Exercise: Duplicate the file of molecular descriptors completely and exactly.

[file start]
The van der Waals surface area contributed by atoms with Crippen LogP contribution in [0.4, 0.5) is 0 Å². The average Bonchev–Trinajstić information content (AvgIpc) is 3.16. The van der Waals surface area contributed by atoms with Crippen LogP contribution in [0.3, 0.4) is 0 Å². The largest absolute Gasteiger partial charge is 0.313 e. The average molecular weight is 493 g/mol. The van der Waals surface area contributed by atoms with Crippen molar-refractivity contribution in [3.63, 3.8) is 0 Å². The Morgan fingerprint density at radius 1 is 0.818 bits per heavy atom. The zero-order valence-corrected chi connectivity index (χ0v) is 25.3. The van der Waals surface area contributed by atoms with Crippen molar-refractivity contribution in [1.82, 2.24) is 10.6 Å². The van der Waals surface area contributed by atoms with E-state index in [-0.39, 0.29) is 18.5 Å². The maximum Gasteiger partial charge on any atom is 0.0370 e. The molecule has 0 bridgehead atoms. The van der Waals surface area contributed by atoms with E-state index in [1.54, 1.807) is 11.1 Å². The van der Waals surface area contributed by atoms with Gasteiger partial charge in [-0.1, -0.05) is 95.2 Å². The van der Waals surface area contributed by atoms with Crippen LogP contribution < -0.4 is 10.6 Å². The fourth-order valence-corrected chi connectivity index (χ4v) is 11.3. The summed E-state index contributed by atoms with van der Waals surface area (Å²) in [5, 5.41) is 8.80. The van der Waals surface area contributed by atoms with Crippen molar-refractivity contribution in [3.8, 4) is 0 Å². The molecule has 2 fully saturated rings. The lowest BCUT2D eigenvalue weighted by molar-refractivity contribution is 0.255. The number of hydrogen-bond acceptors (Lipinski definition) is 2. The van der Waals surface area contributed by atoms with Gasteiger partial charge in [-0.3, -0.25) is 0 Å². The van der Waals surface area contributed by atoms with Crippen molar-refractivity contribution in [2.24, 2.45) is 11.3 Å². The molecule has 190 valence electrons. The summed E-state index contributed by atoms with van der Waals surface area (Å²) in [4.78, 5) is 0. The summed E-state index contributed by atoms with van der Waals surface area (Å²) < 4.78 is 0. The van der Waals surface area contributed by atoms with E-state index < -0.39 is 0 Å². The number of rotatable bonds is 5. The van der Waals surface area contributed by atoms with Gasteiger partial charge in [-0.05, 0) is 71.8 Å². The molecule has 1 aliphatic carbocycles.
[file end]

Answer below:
The van der Waals surface area contributed by atoms with Crippen LogP contribution in [0.4, 0.5) is 0 Å². The average Bonchev–Trinajstić information content (AvgIpc) is 3.16. The van der Waals surface area contributed by atoms with Crippen LogP contribution in [0.3, 0.4) is 0 Å². The largest absolute Gasteiger partial charge is 0.313 e. The average molecular weight is 493 g/mol. The van der Waals surface area contributed by atoms with Crippen molar-refractivity contribution in [3.63, 3.8) is 0 Å². The Morgan fingerprint density at radius 1 is 0.818 bits per heavy atom. The zero-order valence-corrected chi connectivity index (χ0v) is 25.3. The van der Waals surface area contributed by atoms with Crippen molar-refractivity contribution in [1.82, 2.24) is 10.6 Å². The van der Waals surface area contributed by atoms with E-state index in [-0.39, 0.29) is 18.5 Å². The maximum Gasteiger partial charge on any atom is 0.0370 e. The molecule has 0 bridgehead atoms. The van der Waals surface area contributed by atoms with E-state index in [1.54, 1.807) is 11.1 Å². The van der Waals surface area contributed by atoms with Gasteiger partial charge in [-0.1, -0.05) is 95.2 Å². The van der Waals surface area contributed by atoms with Crippen LogP contribution < -0.4 is 10.6 Å². The fourth-order valence-corrected chi connectivity index (χ4v) is 11.3. The summed E-state index contributed by atoms with van der Waals surface area (Å²) in [5, 5.41) is 8.80. The van der Waals surface area contributed by atoms with Crippen molar-refractivity contribution in [3.8, 4) is 0 Å². The molecule has 2 fully saturated rings. The lowest BCUT2D eigenvalue weighted by molar-refractivity contribution is 0.255. The number of hydrogen-bond acceptors (Lipinski definition) is 2. The van der Waals surface area contributed by atoms with Gasteiger partial charge in [-0.3, -0.25) is 0 Å². The van der Waals surface area contributed by atoms with Crippen molar-refractivity contribution in [2.24, 2.45) is 11.3 Å². The molecule has 190 valence electrons. The summed E-state index contributed by atoms with van der Waals surface area (Å²) in [4.78, 5) is 0. The summed E-state index contributed by atoms with van der Waals surface area (Å²) < 4.78 is 0. The van der Waals surface area contributed by atoms with E-state index < -0.39 is 0 Å². The number of rotatable bonds is 5. The van der Waals surface area contributed by atoms with Gasteiger partial charge in [-0.05, 0) is 71.8 Å². The molecule has 1 aliphatic carbocycles.